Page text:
Fear of contracting the coronavirus is a legitimate reason to request a mail-in ballot for Texas elections, a federal judge ruled on Tuesday. In response, the Bexar County District Attorney said voters can begin requesting mail-in ballots now.
The suit was filed in San Antonio’s federal court by the Texas Democratic Party against Texas Gov. Greg Abbott, Attorney General Ken Paxton, the Travis County Clerk and the Bexar County Elections Office. Judge Fred Biery ruled that all voters can request a mail-in ballot regardless of age. Mail-in ballots can normally be requested for people over 65 or those with disabilities.
Bexar County’s District Attorney Joe Gonzales said under the federal ruling, voters can apply for a mail-in ballot until a higher court intervenes.
“If they perceive that potential transmission is a concern to them by definition this ruling means that that is a disability and that does qualify them for a mail in ballot,” said Gonzales.
Last week, the Bexar County Commissioner’s Court passed a resolution supporting the use of mail-in ballots. On Tuesday night, Bexar County Judge Nelson Wolff praised Biery’s ruling
“Thank goodness somebody stood up to protect the vulnerable people in our community,” Wolff said.
The county judge made note of the many election judges — many that are elderly — who will staff the polls during early voting and on election days.
“We don’t know how long we’re going to be able to dance though,” Wolff said, alluding to how quickly a stay could be ordered.
In a statement, Texas Attorney General Ken Paxton said he plans to appeal to the Fifth Circuit.
“The district court’s opinion ignores the evidence and disregards well-established law,” he said. “We will seek immediate review by the Fifth Circuit Court of Appeals.”
The ruling by Biery made note of the fear voters may face at crowded polling sites when governments are encouraging people to avoid large groups of people during the pandemic.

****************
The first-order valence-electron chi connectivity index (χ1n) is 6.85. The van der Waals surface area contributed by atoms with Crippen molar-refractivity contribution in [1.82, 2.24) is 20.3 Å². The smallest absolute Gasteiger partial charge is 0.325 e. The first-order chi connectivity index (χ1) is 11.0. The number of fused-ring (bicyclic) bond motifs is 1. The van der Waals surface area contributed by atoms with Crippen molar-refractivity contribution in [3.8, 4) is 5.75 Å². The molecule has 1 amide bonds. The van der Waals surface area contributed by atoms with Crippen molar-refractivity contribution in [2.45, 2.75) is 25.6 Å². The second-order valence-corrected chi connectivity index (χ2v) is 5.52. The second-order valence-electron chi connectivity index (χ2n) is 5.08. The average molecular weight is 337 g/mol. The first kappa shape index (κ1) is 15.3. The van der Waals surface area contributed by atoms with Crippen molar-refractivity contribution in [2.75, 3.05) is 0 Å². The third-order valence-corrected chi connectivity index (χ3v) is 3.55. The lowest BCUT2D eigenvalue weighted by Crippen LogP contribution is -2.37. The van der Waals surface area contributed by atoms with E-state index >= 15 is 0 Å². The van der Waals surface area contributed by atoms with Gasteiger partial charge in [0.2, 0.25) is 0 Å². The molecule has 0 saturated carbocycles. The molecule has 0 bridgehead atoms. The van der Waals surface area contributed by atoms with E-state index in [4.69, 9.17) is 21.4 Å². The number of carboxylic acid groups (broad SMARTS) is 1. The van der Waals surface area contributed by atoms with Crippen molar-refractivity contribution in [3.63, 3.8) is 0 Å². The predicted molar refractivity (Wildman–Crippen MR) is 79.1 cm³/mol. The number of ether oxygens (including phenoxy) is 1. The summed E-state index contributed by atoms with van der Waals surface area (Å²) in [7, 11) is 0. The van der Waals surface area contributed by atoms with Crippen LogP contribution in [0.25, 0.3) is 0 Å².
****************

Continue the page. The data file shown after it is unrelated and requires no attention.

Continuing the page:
"The Court finds the Grim Reaper's scepter of pandemic disease and death is far more serious than an unsupported fear of voter fraud in this sui generis experience," the federal judge said. "Indeed, if vote by mail fraud is real, logic dictates that all voting should be in person. Nor do defendants explain, and the Court cannot divine, why older voters should be valued more than our fellow citizens of younger age."
Paxton had frequently argued against mail-in ballots citing a risk of voter fraud and that fear of contracting COVID-19 does not amount to an actual disability.
“Mail ballots based on disability are specifically reserved for those who are legitimately ill and cannot vote in-person without assistance or jeopardizing their health. The integrity of our democratic election process must be maintained, and law established by our Legislature must be followed consistently,” Paxton said in a news release on May 1. “My office will continue to defend the integrity of Texas’ election laws.”
Tuesday’s ruling is one at the federal level and only applies to Texas. There are many other complex cases in Texas’ judicial system regarding mail-in ballots during the pandemic. Texas’ 14th Court of Appeals recently allowed the use of mail-in ballots, however, the Texas Supreme Court intervened and put a stay on the state appeals court ruling.
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